Cognitive Behavioral TherapyCognitive Behavioral Therapy focuses on how examining the relationships between thoughts, feelings and behaviors can improve coping skills. CBT differs from some other forms of therapy in that the therapist and the patient actively work together to help the patient modify thought patterns and behaviors. CBT is problem-focused and goal-directed.
CBT is an active intervention that includes "homework" or practice outside of therapy sessions. People who are participating in CBT are encouraged to monitor and write down negative thoughts that pop into their minds. Then the patient and therapist search for patterns that can trigger negative thoughts which lead to negative feelings and self-destructive behaviors.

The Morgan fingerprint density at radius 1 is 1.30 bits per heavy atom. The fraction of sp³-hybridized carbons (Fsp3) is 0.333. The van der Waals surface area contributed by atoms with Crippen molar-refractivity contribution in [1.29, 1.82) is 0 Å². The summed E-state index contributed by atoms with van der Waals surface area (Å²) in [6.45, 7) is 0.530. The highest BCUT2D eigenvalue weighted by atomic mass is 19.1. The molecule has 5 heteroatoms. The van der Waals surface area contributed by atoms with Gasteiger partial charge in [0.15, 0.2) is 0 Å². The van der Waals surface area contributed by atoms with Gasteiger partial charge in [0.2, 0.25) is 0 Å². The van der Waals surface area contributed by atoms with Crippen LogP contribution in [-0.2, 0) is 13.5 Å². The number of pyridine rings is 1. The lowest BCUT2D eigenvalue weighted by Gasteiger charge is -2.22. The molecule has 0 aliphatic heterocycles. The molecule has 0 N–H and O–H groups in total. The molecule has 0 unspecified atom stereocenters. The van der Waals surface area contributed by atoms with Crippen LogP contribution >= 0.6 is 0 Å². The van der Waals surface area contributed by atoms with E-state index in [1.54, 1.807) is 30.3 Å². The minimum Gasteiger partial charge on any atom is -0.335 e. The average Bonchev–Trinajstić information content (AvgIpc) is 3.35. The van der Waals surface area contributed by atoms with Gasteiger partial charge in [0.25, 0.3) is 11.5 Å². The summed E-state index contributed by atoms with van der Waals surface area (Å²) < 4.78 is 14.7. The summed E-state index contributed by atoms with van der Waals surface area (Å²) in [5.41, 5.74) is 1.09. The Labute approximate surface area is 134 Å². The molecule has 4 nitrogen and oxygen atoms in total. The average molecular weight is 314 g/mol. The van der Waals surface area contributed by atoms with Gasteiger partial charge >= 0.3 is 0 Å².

CBT may be useful for patients who experience:
- mood swings
- personality disorders
- eating disorders
- problems with substance abuse
- sleep problems
- psychotic disorders